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HTGAWM Returns to Prove Why Viola Davis Won that Emmy

By on September 25, 2015

HOW TO GET AWAY WITH MURDER - ABC's "How to Get Away with Murder" stars Viola Davis as Professor Annalise Keating. (ABC/Craig Sjodin)

By Chelsea A. Hensley

“Statistically, if you’re going to be murdered, your killer will be someone you know.”

And so begins the season premiere of How to Get Away With Murder, with Rebecca (Katie Findlay) pleading for her life before her mouth is taped and a plastic bag is placed over her head. Still riding the high from Viola Davis’ history-making Emmy win, the show returns with plenty of expectations to live up to, all related to its ability to maintain the momentum it built up last year.

HTGAWM may have plenty to worry about: developing the ambitious (but woefully dumb) group of law students it counts as main characters, coming up with better cases of the week to occupy our time with, and answering last season’s burning question of who killed Rebecca. The only thing it doesn’t have to worry about is the level of commitment and undeniable skill from its leading lady as Davis returns to Annalise Keating’s wigs for another season.

“It’s Time to Move On,” despite its title, is forced to contend with the past. Annalise and Frank are keeping Rebecca’s death a secret and trying to casually find her killer, the students are coping with the uncertainty that comes with Rebecca’s disappearance, and someone from Annalise’s past makes a surprise entrance into the fold. But even in a premiere that reveals Rebecca’s murderer, and flashes two months forward to another someone dying on the floor of someone’s house, it’s Annalise Keating who steals the show.


It’s An Annalise Keating World

Viola Davis’ Emmy speech is one that made the rounds on social media after the Emmys last Sunday night. It was an inspiration to viewers who had watched How to Get Away With Murder with the same thoughts expressed by its lead actress. Taking home the award for Best Actress in a Drama, as the first black woman to do so, Davis quoted Harriet Tubman and thanked Hollywood producers and writers (including HTGAWM creator Pete Nowalk) for giving new meaning to “what it means to be beautiful, to be sexy, to be a leading woman, to be black”. The premiere is an episode that, for anyone unfamiliar with HTGAWM, proves exactly what Davis was talking about. Annalise Keating is a character with a multitude of layers, some of them profoundly messy.

Since the pilot premiered last fall, one of Annalise’s most enduring habits has been her attachment to Wes, and now she remains strangely protective of Wes, adamant that he didn’t kill Rebecca, which makes his disinterest in her and her class – a signal that all is not right in Wesland – particularly grating. The premiere doesn’t waste time in getting them back to the status quo, as Annalise confirms Wes’ innocence (he’s not a killer, just heartbroken) and dances the night away with her star pupil (even throwing in some of her trademark chest caressing). Yet her protectiveness of Wes sits alongside her determined framing of former flame Nate, her covering up of Sam’s murder and her casual tossing aside of another old love, death row attorney Eve (X-Men’s Famke Janssen).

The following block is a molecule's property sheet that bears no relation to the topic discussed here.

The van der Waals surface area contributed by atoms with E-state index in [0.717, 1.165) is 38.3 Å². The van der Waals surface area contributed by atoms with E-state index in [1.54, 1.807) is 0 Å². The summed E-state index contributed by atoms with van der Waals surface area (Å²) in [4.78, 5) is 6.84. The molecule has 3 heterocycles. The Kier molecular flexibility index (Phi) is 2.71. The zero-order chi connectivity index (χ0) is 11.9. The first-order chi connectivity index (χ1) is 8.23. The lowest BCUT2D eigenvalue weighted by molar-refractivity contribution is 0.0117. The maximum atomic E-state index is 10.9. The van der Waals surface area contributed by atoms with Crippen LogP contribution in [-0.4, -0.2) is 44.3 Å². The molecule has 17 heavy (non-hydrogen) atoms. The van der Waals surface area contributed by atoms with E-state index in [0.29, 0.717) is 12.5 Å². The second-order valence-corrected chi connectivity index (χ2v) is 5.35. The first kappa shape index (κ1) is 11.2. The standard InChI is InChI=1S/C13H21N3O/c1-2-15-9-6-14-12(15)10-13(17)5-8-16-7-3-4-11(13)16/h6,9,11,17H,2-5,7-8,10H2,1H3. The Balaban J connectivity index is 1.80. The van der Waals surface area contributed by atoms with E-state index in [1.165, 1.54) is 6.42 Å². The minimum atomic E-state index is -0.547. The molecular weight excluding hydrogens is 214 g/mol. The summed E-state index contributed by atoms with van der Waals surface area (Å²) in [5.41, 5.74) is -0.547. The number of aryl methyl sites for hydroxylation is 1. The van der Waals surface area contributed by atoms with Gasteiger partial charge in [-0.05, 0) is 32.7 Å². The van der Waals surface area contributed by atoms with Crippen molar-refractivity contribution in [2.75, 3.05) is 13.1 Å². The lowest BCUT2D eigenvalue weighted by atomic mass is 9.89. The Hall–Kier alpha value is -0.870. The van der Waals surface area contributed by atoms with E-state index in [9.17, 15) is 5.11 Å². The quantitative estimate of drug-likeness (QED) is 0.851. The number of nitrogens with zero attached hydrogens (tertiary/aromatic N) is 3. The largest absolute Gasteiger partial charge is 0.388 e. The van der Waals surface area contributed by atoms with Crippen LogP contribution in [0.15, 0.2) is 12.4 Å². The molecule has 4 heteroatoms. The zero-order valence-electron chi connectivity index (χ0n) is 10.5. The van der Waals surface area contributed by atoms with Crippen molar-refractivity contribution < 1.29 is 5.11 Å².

Eve, who Annalise requests to take an innocent Nate’s case, surprises Annalise at her office. Janssen and Davis have an electric rapport, a loaded history between them immediately apparent. Underlined is Annalise’s mistreatment of Eve in the past and the boldness of a request for help in the present day. The quiet revelation of Eve and Annalise having once been a couple (until Annalise left Eve for Sam) is exactly the reason HTGAWM has garnered so much positivity from critics and fans alike. Annalise’s bisexuality is quietly revealed, minus slack jaws or wide eyes. It just is. The novelty of such a character is what makes Annalise, and other characters like Empire’s Cookie Lyon and Being Mary Jane’s Mary Jane Paul, such an anomaly in the current television landscape. And with Eve accepting Annalise’s confession about framing Nate and protecting Sam’s killer, it’s the first partner we’ve seen Annalise have who isn’t put off by her questionable decisions and embraces her anyway. Annalise’s rekindled flame with Eve (and hot makeout) is casually incorporated into the premiere, but is less of a revelation than Bonnie killing Rebecca. Or even Annalise, in two months, lying shot and bleeding in the house of her new clients, a pair of Maybe Murderous Siblings.


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